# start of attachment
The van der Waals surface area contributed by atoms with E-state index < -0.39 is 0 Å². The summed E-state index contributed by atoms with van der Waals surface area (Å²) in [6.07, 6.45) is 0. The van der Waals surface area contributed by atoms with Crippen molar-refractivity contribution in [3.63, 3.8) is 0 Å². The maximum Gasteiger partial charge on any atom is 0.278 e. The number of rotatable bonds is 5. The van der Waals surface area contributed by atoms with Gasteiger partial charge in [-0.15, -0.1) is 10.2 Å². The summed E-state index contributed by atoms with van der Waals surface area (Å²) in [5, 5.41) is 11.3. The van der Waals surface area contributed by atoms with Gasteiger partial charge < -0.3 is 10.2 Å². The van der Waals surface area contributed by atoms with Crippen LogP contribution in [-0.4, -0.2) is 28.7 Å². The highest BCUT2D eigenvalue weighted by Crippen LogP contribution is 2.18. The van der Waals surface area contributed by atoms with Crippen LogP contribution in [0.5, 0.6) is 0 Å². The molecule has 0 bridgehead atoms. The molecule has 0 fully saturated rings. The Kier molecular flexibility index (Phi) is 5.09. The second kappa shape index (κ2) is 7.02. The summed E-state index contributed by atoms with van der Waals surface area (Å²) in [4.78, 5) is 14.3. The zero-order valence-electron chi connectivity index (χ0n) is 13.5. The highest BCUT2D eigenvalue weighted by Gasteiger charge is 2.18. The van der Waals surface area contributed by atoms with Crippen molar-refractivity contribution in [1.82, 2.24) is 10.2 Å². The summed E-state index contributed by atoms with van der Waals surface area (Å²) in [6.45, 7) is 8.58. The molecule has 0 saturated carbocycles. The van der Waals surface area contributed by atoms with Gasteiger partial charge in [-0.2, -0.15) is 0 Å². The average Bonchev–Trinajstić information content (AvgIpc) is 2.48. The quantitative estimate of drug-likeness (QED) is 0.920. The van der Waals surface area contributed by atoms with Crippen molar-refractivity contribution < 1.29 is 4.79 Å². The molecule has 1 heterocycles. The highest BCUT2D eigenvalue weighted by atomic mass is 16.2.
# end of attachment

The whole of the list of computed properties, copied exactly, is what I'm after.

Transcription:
The van der Waals surface area contributed by atoms with E-state index < -0.39 is 0 Å². The summed E-state index contributed by atoms with van der Waals surface area (Å²) in [6.07, 6.45) is 0. The van der Waals surface area contributed by atoms with Crippen molar-refractivity contribution in [3.63, 3.8) is 0 Å². The maximum Gasteiger partial charge on any atom is 0.278 e. The number of rotatable bonds is 5. The van der Waals surface area contributed by atoms with Gasteiger partial charge in [-0.15, -0.1) is 10.2 Å². The summed E-state index contributed by atoms with van der Waals surface area (Å²) in [5, 5.41) is 11.3. The van der Waals surface area contributed by atoms with Gasteiger partial charge < -0.3 is 10.2 Å². The van der Waals surface area contributed by atoms with Crippen LogP contribution in [-0.4, -0.2) is 28.7 Å². The highest BCUT2D eigenvalue weighted by Crippen LogP contribution is 2.18. The van der Waals surface area contributed by atoms with Crippen LogP contribution in [0.5, 0.6) is 0 Å². The molecule has 0 bridgehead atoms. The molecule has 0 fully saturated rings. The Kier molecular flexibility index (Phi) is 5.09. The second kappa shape index (κ2) is 7.02. The summed E-state index contributed by atoms with van der Waals surface area (Å²) in [4.78, 5) is 14.3. The zero-order valence-electron chi connectivity index (χ0n) is 13.5. The highest BCUT2D eigenvalue weighted by Gasteiger charge is 2.18. The van der Waals surface area contributed by atoms with Crippen molar-refractivity contribution in [1.82, 2.24) is 10.2 Å². The summed E-state index contributed by atoms with van der Waals surface area (Å²) in [6.45, 7) is 8.58. The molecule has 0 saturated carbocycles. The van der Waals surface area contributed by atoms with Gasteiger partial charge in [-0.2, -0.15) is 0 Å². The average Bonchev–Trinajstić information content (AvgIpc) is 2.48. The quantitative estimate of drug-likeness (QED) is 0.920. The van der Waals surface area contributed by atoms with Crippen molar-refractivity contribution < 1.29 is 4.79 Å². The molecule has 1 heterocycles. The highest BCUT2D eigenvalue weighted by atomic mass is 16.2.